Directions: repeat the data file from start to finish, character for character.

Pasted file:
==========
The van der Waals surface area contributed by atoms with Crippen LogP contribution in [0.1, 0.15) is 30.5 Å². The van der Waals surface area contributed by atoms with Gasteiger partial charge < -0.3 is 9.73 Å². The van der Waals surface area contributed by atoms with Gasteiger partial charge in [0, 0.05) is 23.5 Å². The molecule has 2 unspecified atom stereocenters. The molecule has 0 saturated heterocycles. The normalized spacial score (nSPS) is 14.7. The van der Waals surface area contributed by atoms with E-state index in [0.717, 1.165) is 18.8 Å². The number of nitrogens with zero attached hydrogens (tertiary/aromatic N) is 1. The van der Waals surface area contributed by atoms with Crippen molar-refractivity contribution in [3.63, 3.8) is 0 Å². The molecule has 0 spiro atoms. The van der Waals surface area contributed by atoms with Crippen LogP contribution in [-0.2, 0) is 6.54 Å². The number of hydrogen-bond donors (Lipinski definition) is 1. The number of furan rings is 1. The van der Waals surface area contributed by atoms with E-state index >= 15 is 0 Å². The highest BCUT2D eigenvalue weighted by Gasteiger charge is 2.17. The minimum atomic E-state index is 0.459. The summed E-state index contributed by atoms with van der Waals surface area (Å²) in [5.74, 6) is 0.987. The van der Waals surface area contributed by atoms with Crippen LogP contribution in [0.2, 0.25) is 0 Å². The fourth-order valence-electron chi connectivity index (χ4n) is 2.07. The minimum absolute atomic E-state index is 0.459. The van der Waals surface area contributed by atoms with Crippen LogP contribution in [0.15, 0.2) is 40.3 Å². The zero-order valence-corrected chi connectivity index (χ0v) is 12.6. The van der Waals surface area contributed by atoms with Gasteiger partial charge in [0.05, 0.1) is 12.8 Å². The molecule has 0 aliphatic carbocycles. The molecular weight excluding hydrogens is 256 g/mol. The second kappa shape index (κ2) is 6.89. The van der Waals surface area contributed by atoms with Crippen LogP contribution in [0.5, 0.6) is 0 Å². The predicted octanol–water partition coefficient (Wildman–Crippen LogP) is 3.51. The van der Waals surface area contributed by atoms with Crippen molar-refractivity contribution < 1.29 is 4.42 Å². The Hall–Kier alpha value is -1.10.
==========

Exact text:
The van der Waals surface area contributed by atoms with Crippen LogP contribution in [0.1, 0.15) is 30.5 Å². The van der Waals surface area contributed by atoms with Gasteiger partial charge < -0.3 is 9.73 Å². The van der Waals surface area contributed by atoms with Gasteiger partial charge in [0, 0.05) is 23.5 Å². The molecule has 2 unspecified atom stereocenters. The molecule has 0 saturated heterocycles. The normalized spacial score (nSPS) is 14.7. The van der Waals surface area contributed by atoms with E-state index in [0.717, 1.165) is 18.8 Å². The number of nitrogens with zero attached hydrogens (tertiary/aromatic N) is 1. The van der Waals surface area contributed by atoms with Crippen molar-refractivity contribution in [3.63, 3.8) is 0 Å². The molecule has 0 spiro atoms. The van der Waals surface area contributed by atoms with Crippen LogP contribution in [-0.2, 0) is 6.54 Å². The number of hydrogen-bond donors (Lipinski definition) is 1. The number of furan rings is 1. The van der Waals surface area contributed by atoms with E-state index >= 15 is 0 Å². The highest BCUT2D eigenvalue weighted by Gasteiger charge is 2.17. The minimum atomic E-state index is 0.459. The summed E-state index contributed by atoms with van der Waals surface area (Å²) in [5.74, 6) is 0.987. The van der Waals surface area contributed by atoms with Crippen LogP contribution in [0.2, 0.25) is 0 Å². The fourth-order valence-electron chi connectivity index (χ4n) is 2.07. The minimum absolute atomic E-state index is 0.459. The van der Waals surface area contributed by atoms with Crippen LogP contribution in [0.15, 0.2) is 40.3 Å². The zero-order valence-corrected chi connectivity index (χ0v) is 12.6. The van der Waals surface area contributed by atoms with Gasteiger partial charge in [0.05, 0.1) is 12.8 Å². The molecule has 0 aliphatic carbocycles. The molecular weight excluding hydrogens is 256 g/mol. The second kappa shape index (κ2) is 6.89. The van der Waals surface area contributed by atoms with Crippen LogP contribution in [0.5, 0.6) is 0 Å². The predicted octanol–water partition coefficient (Wildman–Crippen LogP) is 3.51. The van der Waals surface area contributed by atoms with Crippen molar-refractivity contribution < 1.29 is 4.42 Å². The Hall–Kier alpha value is -1.10.